Gingerbread: The Romantic Medieval History and Its Festive Use Today

The Romantic Medieval History of Gingerbread, Plus Some Artsy Gingerbread Inspiration

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For centuries, gingerbread has been an important part of holiday tradition. It has also provided an opportunity for creatives to impress friends and family with intricate cookies or edible structures. Dabbling in an artistic baking experiment is always fun, but at the end of the day, gingerbread is best when shared with loved ones. Did you know that intricate gingerbread cookies in the shape of your partner symbolized romantic love in medieval times? The dough was pressed into carefully made wooden molds and painted over with icings and gold leaf.

The history of gingerbread is a fascinating reflection of society, especially the romantic  side. So let’s dive back in time and see how the origins of this commonly festive baked good was far more alluring and how that sentiment evolved. And if you feel inspired to craft a gingerbread gift for partners and friends, we’ve got some crafting kits down below. We’ve even got a Medieval recipe to help you win extra points for authenticity!


Early Origins of Gingerbread

The Romantic Medieval History of Gingerbread, Plus Some Artsy Gingerbread Inspiration

Saint Gregory of Nicopolos (Photo: Franciscan Media)

An Armenian monk named Gregory Makar, also known as Gregoy of Nicopolos, brought gingerbread to France at the end of the 10th century. It remained a mostly local custom until almost 200 years later, when the famous gingerbread from Toruń, Poland gained popularity across Europe. Soon, gingerbread became a favorite treat in Europe, inspiring gingerbread festivals and events, artisan gingerbread trades in monasteries, and even the attention of Queen Elizabeth I.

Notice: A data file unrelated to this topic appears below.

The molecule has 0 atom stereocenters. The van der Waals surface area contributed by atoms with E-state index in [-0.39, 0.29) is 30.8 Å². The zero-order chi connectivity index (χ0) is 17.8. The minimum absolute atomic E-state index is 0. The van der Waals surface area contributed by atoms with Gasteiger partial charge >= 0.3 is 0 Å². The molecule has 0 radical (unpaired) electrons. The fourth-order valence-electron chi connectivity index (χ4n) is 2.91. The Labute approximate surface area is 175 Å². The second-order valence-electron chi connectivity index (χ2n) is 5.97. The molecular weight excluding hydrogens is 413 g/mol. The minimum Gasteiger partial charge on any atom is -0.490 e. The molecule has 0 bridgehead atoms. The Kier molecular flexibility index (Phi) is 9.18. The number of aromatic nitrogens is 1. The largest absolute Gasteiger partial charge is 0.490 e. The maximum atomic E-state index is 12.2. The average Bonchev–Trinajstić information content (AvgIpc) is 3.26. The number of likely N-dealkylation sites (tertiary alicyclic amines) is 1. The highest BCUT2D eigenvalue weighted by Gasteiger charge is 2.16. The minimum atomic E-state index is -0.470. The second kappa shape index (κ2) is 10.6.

A Symbol of Love

The Romantic Medieval History of Gingerbread, Plus Some Artsy Gingerbread Inspiration

15th Century Manuscript Depicting Banquet (Photo: Harley MS 4372 retrieved by British Library Blog)

Some believe that gingerbread men began in the Netherlands, where wedding cookies in the shape of Biblical figures Abraham and Sarah were given to wish the new couple success in conceiving a child. The more popular theory suggests that the tradition of gingerbread cookies as a symbol of affection may have started with Queen Elizabeth I, when she commissioned intricate cookies in the likeness of her royal guests.

The idea gained popularity with the royal court and servants. Knights gave cookies to maidens with intricate flowers, birds, or their crest for family or country. Ginger was an expensive spice that indicated the seriousness of someone’s pursuit. The spice was also sure to warm the body, and hearts, of the receiver. Young women who were not gifted gingerbread were said to eat cookies anyway, thinking it would bring them good luck in finding love in the future.